Building a wooden bench can be a simple, economical project with careful planning and the right materials. Although wooden benches are often made with exotic woods, the use of pine or cedar 4x4 posts, trimmed and sized on a table saw can produce a stunning project. Staining the bench with elegant, warm tones will increase its beauty, and varnishing it will protect it against the weather so that it can even be used outdoors.
The most difficult aspect of working with the fence posts is that they will seem a little unwieldy at first. For example, depending on the table saw, most fence posts will have to be cut in half before cutting into other pieces. Cutting posts in half will necessitate making one cut, then turning the post over and making another cut. Once the posts are trimmed to the required width, the rest of the cutting will be simpler.
Step 1- Cut Bench Parts into Appropriate Sizes (Thickness x Width x Length in inches)
- 2 Front legs 2-3/4 x 5-1/2 x 25
- 2 Back legs 2-3/4 x 7 x 39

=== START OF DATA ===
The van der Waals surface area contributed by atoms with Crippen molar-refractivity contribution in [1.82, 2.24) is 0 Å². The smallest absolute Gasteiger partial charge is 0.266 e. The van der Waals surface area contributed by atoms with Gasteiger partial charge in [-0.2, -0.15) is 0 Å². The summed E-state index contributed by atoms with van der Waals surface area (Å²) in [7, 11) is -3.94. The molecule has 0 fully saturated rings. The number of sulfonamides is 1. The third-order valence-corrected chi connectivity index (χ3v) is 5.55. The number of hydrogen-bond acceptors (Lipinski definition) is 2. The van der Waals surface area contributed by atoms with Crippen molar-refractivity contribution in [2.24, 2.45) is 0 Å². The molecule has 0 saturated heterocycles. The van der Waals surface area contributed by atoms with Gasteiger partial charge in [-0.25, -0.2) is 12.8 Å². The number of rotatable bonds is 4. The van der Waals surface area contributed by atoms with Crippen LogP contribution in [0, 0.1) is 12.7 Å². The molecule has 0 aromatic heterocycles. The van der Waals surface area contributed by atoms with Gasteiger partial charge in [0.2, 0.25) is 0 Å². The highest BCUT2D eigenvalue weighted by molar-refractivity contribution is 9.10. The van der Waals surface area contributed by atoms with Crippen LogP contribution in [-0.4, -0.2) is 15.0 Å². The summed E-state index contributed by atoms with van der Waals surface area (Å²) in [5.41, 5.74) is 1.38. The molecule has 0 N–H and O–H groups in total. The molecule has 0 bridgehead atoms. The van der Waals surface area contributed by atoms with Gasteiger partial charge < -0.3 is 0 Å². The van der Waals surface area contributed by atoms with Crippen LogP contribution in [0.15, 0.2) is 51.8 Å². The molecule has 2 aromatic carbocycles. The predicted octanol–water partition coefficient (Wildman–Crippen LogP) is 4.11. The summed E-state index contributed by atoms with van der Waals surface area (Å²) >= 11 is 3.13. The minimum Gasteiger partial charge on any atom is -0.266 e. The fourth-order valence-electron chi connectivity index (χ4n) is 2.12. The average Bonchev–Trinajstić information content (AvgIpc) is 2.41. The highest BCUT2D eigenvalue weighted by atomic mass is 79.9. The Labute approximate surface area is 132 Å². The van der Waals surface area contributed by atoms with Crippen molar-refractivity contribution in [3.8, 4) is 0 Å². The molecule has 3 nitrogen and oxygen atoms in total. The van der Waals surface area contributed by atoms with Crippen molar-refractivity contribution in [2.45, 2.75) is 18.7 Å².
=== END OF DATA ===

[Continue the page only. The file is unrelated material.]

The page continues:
- 2 Arm pieces 2-3/4 x 4 x 24
- 1 Front rail 1-1/4 x 5-1/2 x 57-1/2
- 1 Back rail 1-1/4 x 3-1/4 x 57-1/2
- 1 Back crest rail 1-1/4 x 4-1/2 x 57-1/2
- 2 Side rails 1-1/4 x 2-3/4 x 18-1/2
- 1 Mid rail 1-1/4 x 3 x 19
- 2 Stretchers 1-1/4 x 2 x 18-1/2
- 12 Upright back slats ½ x 2-1/4 x 19
- 5 Seating slats ¾ x 2-3/4 x 60
- 1 Forward seating slat ¾ x 2-1/2 x 54-1/2
Step 2 - Shape the Pieces
Before constructing the bench, shape the arms, rails and back frame. The top of the arm pieces (#3) should have a gentle dip where the elbow rests, then a slight rise to accommodate the natural lift of the wrist. At approximately eight inches from the ends of each of the rails, (#4 and 6) shape them to form a downward curve. This will give the bench an appearance of a raised crest in its middle.
Step 3 - Assemble
Clamp and dry fit all pieces. Attempt to sit on the bench to ensure it is comfortable and at the right height. All joinery for this bench can be accomplished through the use of dowels or mortise and tendons. The simplest, and the most sturdy joinery, will be to glue and screw all the parts together with common, but strong, butt joints. To accommodate the gentle dip of the back rail, and to insure that the back slats all fit, it may be necessary to rout a groove into the back rail.
Step 3 - Stain and Finish
Once the bench is completed, begin sanding with 100 grit sandpaper, finishing up with 220 grit. Stain the wood with Golden Oak, which will give it a soft, warm color. Let stain dry thoroughly, and then apply three liberal coats of full strength Spar varnish. Let each coat dry thoroughly before sanding between each one.